3D-printed guns hit another hurdle as federal judge extends ban of plans on how to build them

PHOTO: A Liberator pistol appears next to the 3D printer on which its components were made in Hanover, Md., July 17, 2013. PlayRobert MacPherson/AFP/Getty Images
WATCH How 3-D printed guns are made and the growing security concerns they present

A federal judge has temporarily extended an injunction against the public release of instructions for building plastic firearms using 3D-printers.

Judge Robert Lasnik of the Western District of Washington in Seattle ruled in favor of 19 states and Washington, D.C., that are seeking to block publication of plans for creating 3D-guns after the State Department settled a multi-year legal dispute with Defense Distributed that allowed the firm to post the blueprints online.

The ruling blocks the Trump administration from allowing the Texas firm to release the plans at least until the states' lawsuit over the issue is resolved.

Lasnik said Cody Wilson, owner of Defense Distributed, wanted to post the plans online so that citizens can arm themselves without having to deal with licenses, serial numbers and registrations.

PHOTO: A 3D printed gun, called the Liberator, is seen in a factory in Austin, Texas, Aug. 1, 2018.Kelly West/AFP/Getty Images
A 3D printed gun, called the "Liberator," is seen in a factory in Austin, Texas, Aug. 1, 2018.

"It is the untraceable and undetectable nature of these small firearms that poses a unique danger," Lasnik said. "Promising to detect the undetectable while at the same time removing a significant regulatory hurdle to the proliferation of these weapons - both domestically and internationally - rings hollow and in no way ameliorates, much less avoids, the harms that are likely to befall the states if an injunction is not issued."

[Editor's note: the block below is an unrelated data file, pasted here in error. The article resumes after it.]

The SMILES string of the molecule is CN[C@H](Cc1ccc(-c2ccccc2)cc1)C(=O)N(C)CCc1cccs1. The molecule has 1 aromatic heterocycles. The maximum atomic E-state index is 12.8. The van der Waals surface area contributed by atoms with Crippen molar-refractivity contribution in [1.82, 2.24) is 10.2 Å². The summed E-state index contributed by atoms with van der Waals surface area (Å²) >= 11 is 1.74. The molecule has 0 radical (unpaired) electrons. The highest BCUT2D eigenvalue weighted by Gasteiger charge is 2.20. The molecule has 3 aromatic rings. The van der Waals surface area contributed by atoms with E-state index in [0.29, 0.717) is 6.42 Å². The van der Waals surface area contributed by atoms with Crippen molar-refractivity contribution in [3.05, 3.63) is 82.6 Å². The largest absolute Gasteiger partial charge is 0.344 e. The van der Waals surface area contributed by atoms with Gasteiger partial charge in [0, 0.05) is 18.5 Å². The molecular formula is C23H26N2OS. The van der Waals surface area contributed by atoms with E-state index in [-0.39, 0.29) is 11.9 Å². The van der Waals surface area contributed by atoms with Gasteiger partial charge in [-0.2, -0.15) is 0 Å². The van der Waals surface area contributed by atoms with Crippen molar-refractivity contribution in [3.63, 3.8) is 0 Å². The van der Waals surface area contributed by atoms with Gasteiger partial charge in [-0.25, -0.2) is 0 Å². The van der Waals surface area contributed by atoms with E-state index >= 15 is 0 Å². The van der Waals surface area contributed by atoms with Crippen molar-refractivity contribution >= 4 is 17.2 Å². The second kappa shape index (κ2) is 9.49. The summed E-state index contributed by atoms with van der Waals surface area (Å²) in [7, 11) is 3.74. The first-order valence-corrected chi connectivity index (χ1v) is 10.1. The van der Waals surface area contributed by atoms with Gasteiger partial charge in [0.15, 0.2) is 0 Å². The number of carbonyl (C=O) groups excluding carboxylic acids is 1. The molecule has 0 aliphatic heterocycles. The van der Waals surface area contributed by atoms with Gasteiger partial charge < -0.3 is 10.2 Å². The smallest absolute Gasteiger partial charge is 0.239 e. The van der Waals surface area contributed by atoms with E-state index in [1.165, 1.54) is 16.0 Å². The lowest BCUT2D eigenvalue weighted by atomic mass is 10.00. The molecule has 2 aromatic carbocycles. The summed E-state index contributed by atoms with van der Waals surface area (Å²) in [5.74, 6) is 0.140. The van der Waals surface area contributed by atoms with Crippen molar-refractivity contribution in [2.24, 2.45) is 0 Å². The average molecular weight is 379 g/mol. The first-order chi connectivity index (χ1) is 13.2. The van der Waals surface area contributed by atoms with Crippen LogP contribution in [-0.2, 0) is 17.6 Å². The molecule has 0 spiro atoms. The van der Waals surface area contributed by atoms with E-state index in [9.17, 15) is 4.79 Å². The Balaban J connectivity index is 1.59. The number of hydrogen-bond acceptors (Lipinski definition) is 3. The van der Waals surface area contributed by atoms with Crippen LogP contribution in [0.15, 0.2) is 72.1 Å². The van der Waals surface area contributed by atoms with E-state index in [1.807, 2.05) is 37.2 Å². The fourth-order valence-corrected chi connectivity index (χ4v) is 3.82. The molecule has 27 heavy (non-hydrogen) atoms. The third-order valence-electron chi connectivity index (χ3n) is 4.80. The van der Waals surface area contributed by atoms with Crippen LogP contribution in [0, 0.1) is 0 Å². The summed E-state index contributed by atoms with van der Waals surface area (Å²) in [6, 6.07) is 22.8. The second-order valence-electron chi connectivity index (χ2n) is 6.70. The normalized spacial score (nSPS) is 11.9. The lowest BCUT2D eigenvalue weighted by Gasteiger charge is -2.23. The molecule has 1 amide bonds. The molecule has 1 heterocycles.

Wilson has argued that the court's injunction forcing him to take down the blueprints violated his freedom of speech.

Lasnik's decision today extended a temporary restraining order he issued in late July after the State Department reached the settlement with Defense Distributed following the agency's removal of 3D gun-making plans from a list of weapons or technical data not allowed to be exported.

The states argued that the federal agency didn't follow the law when it removed 3D guns from the munitions list. They said the government was supposed to notify Congress and provide a 30-day window before making a change to that list, but it did not.

A lawyer with the U.S. Justice Department had argued against the court's injunction, saying possessing 3D plastic guns is already against the law, and the federal government is committed to enforcing that law.

But the judge said it wasn't enough.

"While the court appreciates the earnestness with which this commitment was made at oral argument, it is of small comfort to know that, once an undetectable firearm has been used to kill a citizen of Delaware or Rhode Island or Vermont, the federal government will seek to prosecute a weapons charge in federal court while the state pursues a murder conviction in state court," Lasnik said.

The New York attorney general tweeted that their office will "not allow the federal government to endanger New Yorkers."

The Associated Press contributed to this report.

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